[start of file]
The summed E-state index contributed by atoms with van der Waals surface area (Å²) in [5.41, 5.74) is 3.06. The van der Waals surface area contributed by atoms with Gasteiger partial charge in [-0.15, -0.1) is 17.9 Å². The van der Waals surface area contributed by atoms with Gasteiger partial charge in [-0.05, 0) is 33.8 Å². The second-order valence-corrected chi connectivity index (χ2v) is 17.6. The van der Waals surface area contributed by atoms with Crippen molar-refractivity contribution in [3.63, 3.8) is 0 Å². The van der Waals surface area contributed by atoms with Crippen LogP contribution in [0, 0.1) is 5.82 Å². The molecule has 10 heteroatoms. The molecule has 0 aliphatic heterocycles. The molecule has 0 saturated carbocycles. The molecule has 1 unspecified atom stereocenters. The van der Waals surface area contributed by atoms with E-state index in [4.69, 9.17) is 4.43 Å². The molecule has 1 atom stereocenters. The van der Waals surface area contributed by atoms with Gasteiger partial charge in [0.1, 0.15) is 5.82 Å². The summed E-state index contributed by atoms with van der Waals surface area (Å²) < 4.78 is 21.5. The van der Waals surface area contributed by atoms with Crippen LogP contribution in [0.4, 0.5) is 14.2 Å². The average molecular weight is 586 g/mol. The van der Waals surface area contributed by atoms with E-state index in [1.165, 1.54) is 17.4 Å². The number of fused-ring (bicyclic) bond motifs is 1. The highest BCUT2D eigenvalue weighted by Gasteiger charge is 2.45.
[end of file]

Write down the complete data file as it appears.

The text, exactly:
The summed E-state index contributed by atoms with van der Waals surface area (Å²) in [5.41, 5.74) is 3.06. The van der Waals surface area contributed by atoms with Gasteiger partial charge in [-0.15, -0.1) is 17.9 Å². The van der Waals surface area contributed by atoms with Gasteiger partial charge in [-0.05, 0) is 33.8 Å². The second-order valence-corrected chi connectivity index (χ2v) is 17.6. The van der Waals surface area contributed by atoms with Crippen molar-refractivity contribution in [3.63, 3.8) is 0 Å². The van der Waals surface area contributed by atoms with Crippen LogP contribution in [0, 0.1) is 5.82 Å². The molecule has 10 heteroatoms. The molecule has 0 aliphatic heterocycles. The molecule has 0 saturated carbocycles. The molecule has 1 unspecified atom stereocenters. The van der Waals surface area contributed by atoms with E-state index in [4.69, 9.17) is 4.43 Å². The molecule has 1 atom stereocenters. The van der Waals surface area contributed by atoms with Gasteiger partial charge in [0.1, 0.15) is 5.82 Å². The summed E-state index contributed by atoms with van der Waals surface area (Å²) < 4.78 is 21.5. The van der Waals surface area contributed by atoms with Crippen LogP contribution in [0.4, 0.5) is 14.2 Å². The average molecular weight is 586 g/mol. The van der Waals surface area contributed by atoms with E-state index in [1.165, 1.54) is 17.4 Å². The number of fused-ring (bicyclic) bond motifs is 1. The highest BCUT2D eigenvalue weighted by Gasteiger charge is 2.45.